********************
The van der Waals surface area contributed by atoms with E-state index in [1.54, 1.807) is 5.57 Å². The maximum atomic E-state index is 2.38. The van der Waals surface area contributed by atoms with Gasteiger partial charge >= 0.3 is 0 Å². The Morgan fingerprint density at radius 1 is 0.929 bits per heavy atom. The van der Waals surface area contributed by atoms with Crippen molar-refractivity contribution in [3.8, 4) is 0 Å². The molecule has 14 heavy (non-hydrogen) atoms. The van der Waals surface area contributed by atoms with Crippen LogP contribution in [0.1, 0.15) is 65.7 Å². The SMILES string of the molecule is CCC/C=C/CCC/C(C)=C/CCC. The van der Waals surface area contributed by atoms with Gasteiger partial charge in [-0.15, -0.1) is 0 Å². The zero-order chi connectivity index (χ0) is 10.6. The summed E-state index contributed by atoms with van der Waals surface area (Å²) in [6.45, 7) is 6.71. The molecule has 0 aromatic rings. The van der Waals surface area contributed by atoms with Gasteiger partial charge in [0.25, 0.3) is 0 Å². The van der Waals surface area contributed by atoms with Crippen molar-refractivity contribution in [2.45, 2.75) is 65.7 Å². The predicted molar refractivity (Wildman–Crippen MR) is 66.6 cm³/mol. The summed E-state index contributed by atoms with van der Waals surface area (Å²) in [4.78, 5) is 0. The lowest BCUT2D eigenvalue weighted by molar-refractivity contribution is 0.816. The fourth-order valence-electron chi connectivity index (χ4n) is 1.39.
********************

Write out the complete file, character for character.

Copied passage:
The van der Waals surface area contributed by atoms with E-state index in [1.54, 1.807) is 5.57 Å². The maximum atomic E-state index is 2.38. The van der Waals surface area contributed by atoms with Gasteiger partial charge >= 0.3 is 0 Å². The Morgan fingerprint density at radius 1 is 0.929 bits per heavy atom. The van der Waals surface area contributed by atoms with Crippen molar-refractivity contribution in [3.8, 4) is 0 Å². The molecule has 14 heavy (non-hydrogen) atoms. The van der Waals surface area contributed by atoms with Crippen LogP contribution in [0.1, 0.15) is 65.7 Å². The SMILES string of the molecule is CCC/C=C/CCC/C(C)=C/CCC. The van der Waals surface area contributed by atoms with Gasteiger partial charge in [-0.15, -0.1) is 0 Å². The zero-order chi connectivity index (χ0) is 10.6. The summed E-state index contributed by atoms with van der Waals surface area (Å²) in [6.45, 7) is 6.71. The molecule has 0 aromatic rings. The van der Waals surface area contributed by atoms with Gasteiger partial charge in [0.25, 0.3) is 0 Å². The van der Waals surface area contributed by atoms with Crippen molar-refractivity contribution in [2.45, 2.75) is 65.7 Å². The predicted molar refractivity (Wildman–Crippen MR) is 66.6 cm³/mol. The summed E-state index contributed by atoms with van der Waals surface area (Å²) in [4.78, 5) is 0. The lowest BCUT2D eigenvalue weighted by molar-refractivity contribution is 0.816. The fourth-order valence-electron chi connectivity index (χ4n) is 1.39.